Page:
I was actually born in April of 1948. But I dropped the four, converted it to a three. And that made me 26 years old. I walked around applying for the same type of work. People gave me a little more money, a few more hours.
But even then, it was very difficult to make ends meet. One of the few things I had taken when I left home was a checkbook. I had money from work in the summers. I had some money in that checking account. So every so often, I would write a check to supplement my income– $20, $25.
The funds were there. The checks were good. But it was my friends, my peers, who would constantly say to me, you know, you’re the only guy who walks into a bank in the middle of Manhattan. You have no account there. You don’t know a soul.
You talk to somebody behind the desk, and they OK your check. Oh, well, my checks are good. But if I walked in there, they wouldn’t touch my check. You walk in there, they don’t bat an eye. Years later, reporters would write and speculate and say that that was my upbringing– mannerisms, dress, appearance, speech.
Whatever it was, it was very easy to do. So consequently, when the money ran out, I kept writing those checks. Of course, the checks started to bounce. Police started looking for me as a runaway. So I thought maybe it was a good time to start thinking about leaving New York City.
But I was quite apprehensive about going to Chicago or Miami, wondered if they’d cash a New York check on a New York driver’s license in Miami as quickly as they did in Manhattan. I was walking up 42nd Street one afternoon about 5 o’clock in the evening, 16 years old, pondering all of these things, when I started to approach the front door of an old hotel that used to be there called the Commodore Hotel– now the Grand Hyatt.
Just as I was about to get to the front door of the hotel, out stepped an Eastern Airline flight crew onto the sidewalk. I couldn’t help but notice the captain, the copilot, the flight engineer, about three or four flight attendants dragging their bags to the curb to load them in the van to take them to the airport. As they loaded the van, I thought to myself, that’s it.
I could pose as a pilot. I could travel all over the world for free. I probably could get just about anybody anywhere to cash a check for me. So I walked up the street a little further to 42nd and Park I went to crossover.
I heard a huge helicopter. So I looked up, and there was New York Airways landing on the roof of the Pan Am building. Pan Am, the nation’s flag carrier, the airline that flew around the world– I thought, what a perfect airline to use.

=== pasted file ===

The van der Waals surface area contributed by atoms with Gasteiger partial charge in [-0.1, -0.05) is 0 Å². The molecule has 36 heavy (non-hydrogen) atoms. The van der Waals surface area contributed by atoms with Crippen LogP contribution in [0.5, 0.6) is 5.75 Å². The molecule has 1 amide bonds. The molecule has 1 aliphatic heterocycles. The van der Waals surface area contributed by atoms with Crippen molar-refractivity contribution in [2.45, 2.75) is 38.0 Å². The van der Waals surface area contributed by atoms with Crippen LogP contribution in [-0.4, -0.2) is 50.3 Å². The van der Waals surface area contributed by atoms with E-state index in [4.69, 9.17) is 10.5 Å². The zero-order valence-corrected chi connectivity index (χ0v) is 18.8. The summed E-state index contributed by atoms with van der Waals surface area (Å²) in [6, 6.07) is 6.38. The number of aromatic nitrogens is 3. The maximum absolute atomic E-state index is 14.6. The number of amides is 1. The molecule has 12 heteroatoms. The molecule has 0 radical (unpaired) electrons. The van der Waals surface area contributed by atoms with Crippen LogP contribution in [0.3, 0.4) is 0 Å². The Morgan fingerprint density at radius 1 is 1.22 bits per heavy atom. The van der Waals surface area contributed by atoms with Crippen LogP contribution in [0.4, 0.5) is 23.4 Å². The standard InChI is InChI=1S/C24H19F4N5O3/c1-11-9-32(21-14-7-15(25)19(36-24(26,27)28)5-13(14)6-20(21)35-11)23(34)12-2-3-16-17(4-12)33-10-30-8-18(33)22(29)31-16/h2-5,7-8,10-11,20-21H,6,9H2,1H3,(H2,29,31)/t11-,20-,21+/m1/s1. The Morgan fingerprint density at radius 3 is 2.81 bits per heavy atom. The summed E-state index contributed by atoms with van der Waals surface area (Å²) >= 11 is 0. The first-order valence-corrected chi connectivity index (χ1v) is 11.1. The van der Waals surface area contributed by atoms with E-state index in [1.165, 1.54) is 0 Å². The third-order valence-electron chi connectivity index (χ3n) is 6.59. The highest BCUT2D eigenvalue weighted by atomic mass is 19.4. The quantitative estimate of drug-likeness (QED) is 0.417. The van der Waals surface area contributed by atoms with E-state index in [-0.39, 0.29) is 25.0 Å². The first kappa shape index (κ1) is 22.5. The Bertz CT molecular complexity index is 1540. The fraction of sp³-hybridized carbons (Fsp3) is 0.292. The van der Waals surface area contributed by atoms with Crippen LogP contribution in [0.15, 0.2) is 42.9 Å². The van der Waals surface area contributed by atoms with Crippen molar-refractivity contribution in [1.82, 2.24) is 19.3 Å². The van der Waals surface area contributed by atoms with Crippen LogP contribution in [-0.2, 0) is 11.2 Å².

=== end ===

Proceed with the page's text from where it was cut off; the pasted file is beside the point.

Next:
So the next day, I placed a phone call to the executive corporate offices of Pan Am. I remember distinctly when the phone was ringing, I had absolutely no idea what I was going to say. When they answered, “Pan American Airlines. Good morning, can I help you?” Yes, ma’am I’d like to– I’d like to speak to somebody in the purchasing department. “Purchasing? One moment.” The clerk came on.
I said, yes, sir. Maybe you can help me. My name is John Black. I’m a copilot with a company based out of San Francisco. Been with the company about seven years, but never had anything like this come up before.
“What’s the problem?” Well, we flew a trip in here yesterday. We’re going out later today. Yesterday, I sent my uniform out through the hotel to have it dry cleaned. Now the hotel and the cleaners say they can’t find it. I’m with a flight in about four hours– new uniform.
“Don’t you have a spare uniform?” Certainly, back home in San Francisco. But I’d never get it here in time for my flight. Do you understand this will cost you the price of a uniform, not the company?” I understand. “Hold on. I’ll be right back.”
He came back and said, my supervisor says you need to go down to the Well-Built Uniform Company on Fifth Avenue. They’re our supplier. I’ll call them and let them know you’re on the way. Well, that’s exactly what I wanted to know. So I went down to the Well-Built Uniform Company.
Little fella, Mr Rosen fitted me out in the uniform, black aberdeen with three gold stripes on the arm. I certainly looked old enough to be the pilot. When he was all done, I said, how much do I owe you? “Well, the uniform’s $286” I said, no problem.
I’ll write you a check. “No, um, we can’t take any checks.” Oh, well, then I’ll just pay you cash. We can’t accept cash. You need to fill out this computer card. Then in these boxes, put your employee number. Then we bill this back under uniform allowance, comes out of your next Pan Em paycheck. Well, that’s even better. Go ahead and do that.
New York had two airports– LaGuardia and Kennedy. LaGuardia was 20 minutes from Manhattan, Kennedy was 50. Naturally, LaGuardia being the closer of the two, that’s where I went. I spent most of the morning walking around LaGuardia in the uniform, trying to figure out now that I had this uniform, how the hell do you get on these planes? I got a little hungry.
So about lunchtime, I walked in the luncheonette in the terminal, sat down at the counter on the stool and ordered a sandwich. Moments later, a TWA crew walked in. The flight attendants sat in the booth, but the pilots up at the counter on either side of me, and captain right next to me. Now back before deregulation of the airlines, airline people thought of themselves as just one big family. So they didn’t hesitate a moment to talk to each other. The captain kinda leaned over “Hey, young man. How’s Pan Am doing?” Doing just fine, captain.